An April 21, 2014 news item on Azonano, features a new treatment for gluing wounds shut,
A significant breakthrough could revolutionize surgical practice and regenerative medicine. A team led by Ludwik Leibler from the Laboratoire Matière Molle et Chimie (CNRS/ESPCI Paris Tech) and Didier Letourneur from the Laboratoire Recherche Vasculaire Translationnelle (INSERM/Universités Paris Diderot and Paris 13), has just demonstrated that the principle of adhesion by aqueous solutions of nanoparticles can be used in vivo to repair soft-tissue organs and tissues.
This easy-to-use gluing method has been tested on rats. When applied to skin, it closes deep wounds in a few seconds and provides aesthetic, high quality healing. It has also been shown to successfully repair organs that are difficult to suture, such as the liver. Finally, this solution has made it possible to attach a medical device to a beating heart, demonstrating the method’s potential for delivering drugs and strengthening tissues. This work has just been published on the website of the journal Angewandte Chemie.
An April 17, 2014 Inserm (Institut national de la santé et de la recherche médicale) press release, which originated the news item, describes the work leading up to this latest announcement (Note: Links to footnotes have been disabled),
In an issue of Nature published in December last year, a team led by Ludwik Leibler  presented a novel concept for gluing gels and biological tissues using nanoparticles . The principle is simple: nanoparticles contained in a solution spread out on surfaces to be glued bind to the gel’s (or tissue’s) molecular network. This phenomenon is called adsorption. At the same time the gel (or tissue) binds the particles together. Accordingly, myriad connections form between the two surfaces. This adhesion process, which involves no chemical reaction, only takes a few seconds. In their latest, newly published study, the researchers used experiments performed on rats to show that this method, applied in vivo , has the potential to revolutionize clinical practice.
The press release goes on to describe some of the experiments,
In a first experiment, the researchers compared two methods for skin closure in a deep wound: traditional sutures, and the application of the aqueous nanoparticle solution with a brush. The latter is easy to use and closes skin rapidly until it heals completely, without inflammation or necrosis. The resulting scar is almost invisible.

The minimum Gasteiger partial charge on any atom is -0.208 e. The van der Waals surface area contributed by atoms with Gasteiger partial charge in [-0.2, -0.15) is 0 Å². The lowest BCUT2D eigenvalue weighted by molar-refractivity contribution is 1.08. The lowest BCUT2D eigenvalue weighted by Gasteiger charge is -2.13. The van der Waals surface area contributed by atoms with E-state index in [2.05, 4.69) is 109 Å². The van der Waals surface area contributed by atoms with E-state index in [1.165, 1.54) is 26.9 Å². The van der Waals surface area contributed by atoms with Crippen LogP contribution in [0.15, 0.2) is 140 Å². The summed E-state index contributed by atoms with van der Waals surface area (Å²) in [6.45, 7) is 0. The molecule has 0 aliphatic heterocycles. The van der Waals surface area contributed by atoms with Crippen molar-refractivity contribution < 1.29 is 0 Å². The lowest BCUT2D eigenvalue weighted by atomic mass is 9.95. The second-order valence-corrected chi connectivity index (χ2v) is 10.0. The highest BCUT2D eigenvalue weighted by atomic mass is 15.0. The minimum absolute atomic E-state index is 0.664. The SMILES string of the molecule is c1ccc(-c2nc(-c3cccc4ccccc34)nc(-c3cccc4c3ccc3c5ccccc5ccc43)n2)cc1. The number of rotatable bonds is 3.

Phase 1 Skin injury
Phase 2 Application of the solution
Phase 3 Using pressure to hold the edges together
Phase 4 Skin closure
Illustration of the first experiment conducted by the resear chers on rats: a deep wound is repaired by applying the aqueous nanoparticle solution. The wound closes in thirty seconds.
© “Matière Molle et Chimie” Laboratory (CNRS/ESPCI Paris Tech)
In a second experiment, still on rats, the researchers applied this solution to soft-tissue organs such as the liver, lungs or spleen that are difficult to suture because they tear when the needle passes through them. At present, no glue is sufficiently strong as well as harmless for the organism. Confronted with a deep gash in the liver with severe bleeding, the researchers closed the wound by spreading the aqueous nanoparticle solution and pressing the two edges of the wound toget her. The bleeding stopped. To repair a sectioned liver lobe, the researchers also used nanoparticles: they glued a film coated with nanoparticles onto the wound, and stopped the bleeding. In both situations, organ function was unaffected and the animals survived.
“Gluing a film to stop leakage” is only one example of the possibilities opened up by adhesion brought by nanoparticles. In an entirely different field, the researchers have succeeded in using anoparticles to attach a biodegradable membrane used for cardiac cell therapy, and to achieve this despite the substantial mechanical constraints due to its beating. They thus showed that it would be possible to attach various medical devices to organs and tissues for therapeutic, repair or mechanical strengthening purposes.
This adhesion method is exceptional because of its potential spectrum of clinical applications. It is simple, easy to use and the nanoparticles employed (silica, iron oxides) can be metabolized by the organism. It can easily be integrated into ongoing research on healing and tissue regeneration and contribute to the development of regenerative medicine.
Here’s a link to and a citation for the paper,
Organ Repair, Hemostasis, and In Vivo Bonding of Medical Devices by Aqueous Solutions of Nanoparticles by Anne Meddahi-Pellé, Aurélie Legrand, Alba Marcellan, Liliane Louedec, Didier Letourneur, Ludwik Leibler. Angewandte Chemie. Published online April 16, 2014. DOI: 10.1002/anie.201401043
This article is open access.